The two baby R examples here make use of some of the built in math functions in R (sin, cos, and sqrt), and illustrate the

*vector-based*approach that R takes. In R, instead of iterating using a while or for loop and applying functions to individual values, many functions are 'vectorized' so you can provide a whole vector of arguments to a function and it will do the iterating for you. Hopefully you will see what I mean in the examples below.

**Example 1: Lissajous figures**

R provides a number of ways of creating vectors - ordered collections of a single data type. One way to create a vector that is just a sequence of the form n, n + 1, n + 2, ... k is to use the colon notation n:k. Here (example 1a) some basic raw input the (vector t) has a scaling factor f applied to it. When you multiply a 'scalar' (actually, in R this is a one-element vector) by a vector, the scalar is applied to each element of the vector (as you might expect) to produce a new vector. Something a bit less expected is that functions like sin() are

*vectorized*- if you provide a vector as an argument, they will produce a vector of the same size as a result, and the contents of the returned vector are what you would expect to get from applying the function to each element.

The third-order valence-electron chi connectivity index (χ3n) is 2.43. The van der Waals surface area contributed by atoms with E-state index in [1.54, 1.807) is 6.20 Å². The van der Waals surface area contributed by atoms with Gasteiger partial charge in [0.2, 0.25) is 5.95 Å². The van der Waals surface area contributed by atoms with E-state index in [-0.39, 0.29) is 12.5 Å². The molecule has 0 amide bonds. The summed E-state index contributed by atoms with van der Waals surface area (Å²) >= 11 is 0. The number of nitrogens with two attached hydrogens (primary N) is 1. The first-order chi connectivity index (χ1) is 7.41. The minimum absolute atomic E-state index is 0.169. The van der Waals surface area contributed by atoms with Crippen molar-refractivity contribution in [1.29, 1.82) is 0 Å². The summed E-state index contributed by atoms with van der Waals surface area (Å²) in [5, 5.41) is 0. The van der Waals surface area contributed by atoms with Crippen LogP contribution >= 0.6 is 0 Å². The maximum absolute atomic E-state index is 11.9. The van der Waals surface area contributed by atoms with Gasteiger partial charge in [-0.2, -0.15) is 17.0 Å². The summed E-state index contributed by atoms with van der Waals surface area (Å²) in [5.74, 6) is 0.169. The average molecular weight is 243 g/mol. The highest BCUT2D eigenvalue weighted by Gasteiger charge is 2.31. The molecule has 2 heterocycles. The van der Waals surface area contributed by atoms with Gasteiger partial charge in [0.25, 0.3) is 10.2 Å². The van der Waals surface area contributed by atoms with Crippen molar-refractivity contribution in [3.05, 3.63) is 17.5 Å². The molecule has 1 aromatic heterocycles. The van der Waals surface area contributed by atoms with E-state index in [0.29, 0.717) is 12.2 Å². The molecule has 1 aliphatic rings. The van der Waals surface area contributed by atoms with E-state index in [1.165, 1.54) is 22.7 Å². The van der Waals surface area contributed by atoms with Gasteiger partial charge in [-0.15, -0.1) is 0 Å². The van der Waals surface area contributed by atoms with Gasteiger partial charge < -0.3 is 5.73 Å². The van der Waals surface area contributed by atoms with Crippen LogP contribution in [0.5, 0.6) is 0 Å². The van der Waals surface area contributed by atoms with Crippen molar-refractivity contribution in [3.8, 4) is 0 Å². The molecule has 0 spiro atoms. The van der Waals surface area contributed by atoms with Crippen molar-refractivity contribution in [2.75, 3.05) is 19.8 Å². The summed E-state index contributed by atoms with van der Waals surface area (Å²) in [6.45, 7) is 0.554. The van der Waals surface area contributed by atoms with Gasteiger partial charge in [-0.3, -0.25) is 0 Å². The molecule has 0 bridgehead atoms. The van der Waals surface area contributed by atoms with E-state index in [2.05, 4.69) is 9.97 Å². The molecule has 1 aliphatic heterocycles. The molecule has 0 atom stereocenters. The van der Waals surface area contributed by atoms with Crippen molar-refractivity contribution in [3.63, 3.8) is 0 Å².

The plot() function is flexible - when a single vector is provided (example 1a) it will plot the ordered pairs (

*x*,

*y*) using elements of the vector as

*y*values against

*x*values inferred from each element's position in the vector (its index). When two vectors are provided (example 1b), the first vector provides the

*x*values, and the second the

*y*values (generally, R implements some 'recycling' behavior when the two vectors are not of equal length but the length of one is a multiple of the other). Finally, the plot() function offers some additional arguments for formatting the output.

A very different "synthetic" approach to drawing lissajous figures can be taken in Geometer's Sketchpad, as mentioned here.

**Example 2: Phyllotaxis spirals**

Something that takes getting used to: sqrt(t)*cos(t) is not merely the multiplication of two numbers, it is the position-wise multiplication of two vectors (lists of numbers): t is a vector, sqrt(t) is a vector made up of the square roots of the elements of t, cos(t) is a vector made up of the cosines of the elements of t, and sqrt(t)*cos(t) is a vector made up elements obtained by multiplying the

*i*th element of sqrt(t) by the

*i*th element of cos(t). This is not the normal 'mathematical' way of multiplying vectors, but it is consistently used throughout R to achieve its distinctive vectorized programming model.

There are some older posts on drawing spirals like this in Fathom and Tinkerplots (see here), and also in Processing (see here).